In October I was honored to moderate a session at AUTM’s Eastern Region Meeting in Raleigh, NC, delving into the wide range of initiatives that universities are undertaking to consider tech transfer activities in tenure and promotion reviews. Our panelists support the inclusion of commercialization activities in faculty advancement decisions and offered specific examples from their own experience for the field to consider moving forward.
As research universities are placing an increased emphasis on economic development, we agree that it’s entirely appropriate—even essential—that faculty advancement decisions include activities in tech transfer, innovation, and entrepreneurship, just as they include published research papers in these decisions. We are excited to delve into this topic at a session we’re moderating this fall at AUTM’s Eastern Region Meeting in Raleigh, NC.
What do Stanford, Univ. Alabama, Arizona State, and Univ. Illinois at Urbana-Champaign have in common? They’re all in non-metropolitan areas. And that’s the focus of the conference I presented at this week. Hosted by UIDP and the University of Arkansas, this university-industry engagement workshop brought together a diverse collection of higher education institutions from outside major metropolitan areas. These universities face common as well as unique challenges.
The next few days will see technology transfer professionals from across the United States and around the world travel to Austin, Texas, for the AUTM 2019 national meeting. Fuentek will be there, and today’s post gives you a sneak preview of the two sessions we’ll be leading. I’m also including links to more information if you want to do a little extra reading in advance. If you’ll be at the AUTM meeting, we hope you will join us at these sessions or swing by Booth #206.
The 2019 AUTM® meeting is coming up Feb. 10-13, and we are looking forward to it! The AUTM meeting provides TTOs with lots of opportunities to network with industry, investors, and research institutions. You can also learn about the latest developments in tech transfer and even advance your career. Having participated in the AUTM meeting for several years, I offer up these tips to help you get the most out of your time in Austin.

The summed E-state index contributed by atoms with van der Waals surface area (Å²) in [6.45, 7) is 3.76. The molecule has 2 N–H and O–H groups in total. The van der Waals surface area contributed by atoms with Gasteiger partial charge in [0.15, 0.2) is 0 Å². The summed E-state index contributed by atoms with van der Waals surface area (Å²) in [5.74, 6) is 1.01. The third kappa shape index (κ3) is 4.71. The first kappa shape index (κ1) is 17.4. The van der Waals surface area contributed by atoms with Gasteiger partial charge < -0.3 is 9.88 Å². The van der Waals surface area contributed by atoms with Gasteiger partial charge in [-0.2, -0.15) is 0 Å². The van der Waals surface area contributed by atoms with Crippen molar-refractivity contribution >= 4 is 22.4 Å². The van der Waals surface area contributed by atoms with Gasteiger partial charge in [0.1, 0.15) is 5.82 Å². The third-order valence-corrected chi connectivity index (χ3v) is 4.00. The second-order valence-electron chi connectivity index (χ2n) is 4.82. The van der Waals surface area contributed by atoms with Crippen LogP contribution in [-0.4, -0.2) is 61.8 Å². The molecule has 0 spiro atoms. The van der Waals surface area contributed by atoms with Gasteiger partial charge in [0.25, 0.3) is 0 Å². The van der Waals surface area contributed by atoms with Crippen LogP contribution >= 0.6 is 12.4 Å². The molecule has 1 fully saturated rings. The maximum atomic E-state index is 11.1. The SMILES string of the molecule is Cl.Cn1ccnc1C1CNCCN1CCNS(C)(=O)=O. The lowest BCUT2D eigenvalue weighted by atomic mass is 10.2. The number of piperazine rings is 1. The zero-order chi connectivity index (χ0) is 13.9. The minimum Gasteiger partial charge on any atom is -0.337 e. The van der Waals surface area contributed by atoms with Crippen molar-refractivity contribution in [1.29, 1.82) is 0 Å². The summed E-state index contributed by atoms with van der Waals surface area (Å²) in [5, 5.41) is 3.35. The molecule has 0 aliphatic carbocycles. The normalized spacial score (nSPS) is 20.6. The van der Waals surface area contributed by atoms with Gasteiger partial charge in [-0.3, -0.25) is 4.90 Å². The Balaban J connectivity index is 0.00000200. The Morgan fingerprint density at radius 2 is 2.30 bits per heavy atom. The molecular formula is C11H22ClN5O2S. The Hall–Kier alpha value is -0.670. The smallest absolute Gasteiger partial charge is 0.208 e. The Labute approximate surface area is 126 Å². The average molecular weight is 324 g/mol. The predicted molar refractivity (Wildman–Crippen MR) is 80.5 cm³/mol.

Summer is a great time of year to be in Minneapolis. (I used to row under that bridge!) And it’s particularly nice when I also get to participate in a session at the AUTM Central Region Meeting. The session—Ownership in the University Setting: Do You Own What You Think You Own?—will discuss the often complex intellectual property (IP) issues that occur in the university setting.
Every university technology licensing officer dreads that moment when a company has expressed interest in a piece of intellectual property (IP)… but doesn’t want to sign a license. Fuentek has found that industry-sponsored research can be a useful tool to get things “unstuck” in these situations. We moderated a session at the AUTM annual meeting that provided insights on this approach from two universities and a pharmaceutical company.
At a growing number of universities, technology transfer offices (TTOs) are being asked to educate students about protecting IP, evaluating a technology’s market potential, licensing, and so forth. Making classroom connections has several benefits for the TTO. Read about AUTM panelists’ efforts as well as university training offerings for current and future tech transfer professionals.
The Fuentek team is getting ready to head down to Florida for the 2017 meeting of the Association of University Technology Managers® (AUTM®). AUTM’s national meeting provides a great opportunity for technology transfer professionals to network with universities, industry, investors, and research institutions. It’s also an excellent way to learn about the latest advancements in tech transfer and even advance your career. Fuentek has long participated in the annual meeting, from moderating sessions to speaking and exhibiting. And this year is no exception. Here’s a sneak peek into our plans for this year.
Want to pack a room? Talk about gap funding at the Eastern Region Meeting (ERM) of the Association of University Technology Managers (AUTM®). Recently I had the pleasure of moderating the “Found in Translation: Making the Most of Gap Funding” session at AUTM-ERM with four panelists: Richard Chylla of Michigan State University, Corine Farewell of the University of Vermont (UVM), Marc Sedam of the University of New Hampshire, and Todd Sherer of Emory University. In sharing their experience and insights, these panelists represented a diversity of perspectives…